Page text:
may not be cited except as provided by
Minn. Stat. § 480A.08, subd. 3 (1996).
STATE OF MINNESOTA
IN COURT OF APPEALS
In Re the Matter of:
Joseph Daniel Kubec.
Filed September 8, 1998
Toussaint, Chief Judge
Hennepin County District Court
File No. P0-96-60561
Michael O. Freeman, Hennepin County Attorney, Peter J. Stiehm, Rebecca S. Rognrud, Assistant County Attorneys, A-2000 Government Center, Minneapolis, MN 55487 (for respondent)
Considered and decided by Toussaint, Chief Judge, Schumacher, Judge, and Holtan, Judge.*
Appellant Joseph Kubec challenges the district court's decision to commit him indeterminately as a sexual psychopathic personality and a sexually dangerous person. He raises issues already decided in his appeal from his initial commitment, contends that the district court did not have clear and convincing evidence to conclude he continued to meet the standards for commitment and challenges the constitutionality of the sexually dangerous person statute. We decline to readdress issues decided in the appeal from the initial commitment, conclude that the district court had clear and convincing evidence to determine Kubec met the standards for indeterminate commitment and decline to address further, the constitutionality of the sexually dangerous person statute while the issue is pending before the supreme court.
In considering challenges to an indeterminate commitment, the initial commitment is not given res judicata status because of the liberty interests at stake. In re Linehan, 557 N.W.2d 167, 171 (Minn. 1996), vacated & remanded, 118 S. Ct. 596 (1997). Nonetheless, the review hearing is of limited scope. The district court need not reconsider the patient's arguments as to the initial basis for commitment. Id. at 171. Instead, the district court may consider the statutorily required report, evidence of changes in the patient's condition since commitment, and other evidence that assists the court in determining whether the patient continues to meet the criteria for commitment. Id. Because this court has already reviewed and affirmed the initial commitment, we will address only the propriety of the indeterminate commitment considering the limited scope of the review hearing.
The district court was not required to accept the examiner's opinion, and we defer to the district court's assessment of his testimony. In re Joelson, 385 N.W.2d 810, 811 (Minn. 1986). Instead, the district court considered testimony from a treatment center psychologist that Kubec had not changed or significantly improved, and the report that the treatment center continued to support his commitment. The district court had clear and convincing evidence to support its decision.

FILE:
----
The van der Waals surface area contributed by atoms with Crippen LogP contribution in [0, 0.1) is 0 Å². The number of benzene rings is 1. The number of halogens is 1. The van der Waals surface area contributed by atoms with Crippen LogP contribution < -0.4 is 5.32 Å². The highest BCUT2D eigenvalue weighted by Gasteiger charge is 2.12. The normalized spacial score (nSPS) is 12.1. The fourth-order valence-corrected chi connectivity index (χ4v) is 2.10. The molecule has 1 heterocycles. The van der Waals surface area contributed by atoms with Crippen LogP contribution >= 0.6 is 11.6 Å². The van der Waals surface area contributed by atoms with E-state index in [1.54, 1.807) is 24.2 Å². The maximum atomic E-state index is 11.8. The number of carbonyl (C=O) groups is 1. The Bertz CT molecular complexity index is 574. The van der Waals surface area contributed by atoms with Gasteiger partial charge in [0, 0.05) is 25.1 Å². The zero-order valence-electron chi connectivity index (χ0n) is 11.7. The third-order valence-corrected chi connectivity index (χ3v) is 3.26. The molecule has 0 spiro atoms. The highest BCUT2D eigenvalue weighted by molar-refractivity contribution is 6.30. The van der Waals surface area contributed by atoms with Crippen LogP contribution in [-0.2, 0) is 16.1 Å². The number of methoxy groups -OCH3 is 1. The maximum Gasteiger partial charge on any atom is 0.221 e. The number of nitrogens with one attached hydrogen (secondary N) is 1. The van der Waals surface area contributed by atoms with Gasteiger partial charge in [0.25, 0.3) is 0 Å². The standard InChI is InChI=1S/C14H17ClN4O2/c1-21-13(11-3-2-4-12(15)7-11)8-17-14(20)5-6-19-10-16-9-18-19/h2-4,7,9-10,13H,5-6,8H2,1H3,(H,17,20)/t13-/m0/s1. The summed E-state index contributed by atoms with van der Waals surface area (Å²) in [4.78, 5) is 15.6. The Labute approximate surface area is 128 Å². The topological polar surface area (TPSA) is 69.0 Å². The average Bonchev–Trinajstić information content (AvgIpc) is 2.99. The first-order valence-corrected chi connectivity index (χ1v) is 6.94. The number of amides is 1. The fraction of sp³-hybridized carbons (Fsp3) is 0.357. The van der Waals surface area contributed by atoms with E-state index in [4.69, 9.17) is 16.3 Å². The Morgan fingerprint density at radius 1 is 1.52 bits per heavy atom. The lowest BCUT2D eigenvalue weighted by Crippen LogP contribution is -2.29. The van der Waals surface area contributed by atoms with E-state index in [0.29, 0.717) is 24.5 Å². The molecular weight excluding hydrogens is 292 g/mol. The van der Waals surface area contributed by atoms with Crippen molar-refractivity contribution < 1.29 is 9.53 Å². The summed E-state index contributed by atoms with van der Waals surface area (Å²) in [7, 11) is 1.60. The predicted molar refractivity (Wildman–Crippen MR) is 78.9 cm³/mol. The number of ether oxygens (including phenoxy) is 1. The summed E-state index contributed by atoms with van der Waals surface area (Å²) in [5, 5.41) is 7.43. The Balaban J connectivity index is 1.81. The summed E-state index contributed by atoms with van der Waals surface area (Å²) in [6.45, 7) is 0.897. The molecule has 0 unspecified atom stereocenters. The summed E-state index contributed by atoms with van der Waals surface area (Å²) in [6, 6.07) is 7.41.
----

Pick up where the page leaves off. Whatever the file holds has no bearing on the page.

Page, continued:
Next, Kubec challenges the determination that he has manifested a sexual and personality disorder, required for an SDP commitment. Minn. Stat. § 253B.02, subd. 18c(a)(2). The district court's determination as to credibility is afforded deference. Joelson, 385 N.W.2d at 811. The district court was presented with the undisputed fact that Kubec has a personality disorder and a history of pedophilia. The director of the sex offender program diagnosed Kubec with pedophilia. An examiner concluded that a pedophilia diagnosis might be appropriate if there was evidence Kubec was still sexually attracted to children. The district court received evidence that Kubec had recently discussed his arousal by children and that he had recently received pornographic videotapes, including a tape that contained explicit sexual conduct between prepubescent males. The district court was not clearly erroneous in determining Kubec had a diagnosis of a sexual and personality disorder.
Finally, Kubec disputes the determination in his SDP commitment that he is likely to commit sexual offenses in the future. Minn. Stat. § 253B.02, subd. 18c(a)(3). Kubec relies on his assertion that he is not a pedophile, citing evidence from several experts that without a diagnosis of pedophilia, it would be difficult to predict that he would cause harm in the future. Both experts acknowledged that if Kubec were diagnosed with pedophilia, there would be a danger that he would act on his urges. Based on the district court determination that appellant's diagnosis of pedophilia continued and the prediction from the sex offender program psychologist that Kubec would pose a danger if untreated, the district court had clear and convincing evidence from which to conclude Kubec continued to pose a danger to others in the future.
*Retired judge of the district court, serving as judge of the Minnesota Court of Appeals by appointment pursuant to Minn. Const. Art. VI, § 10.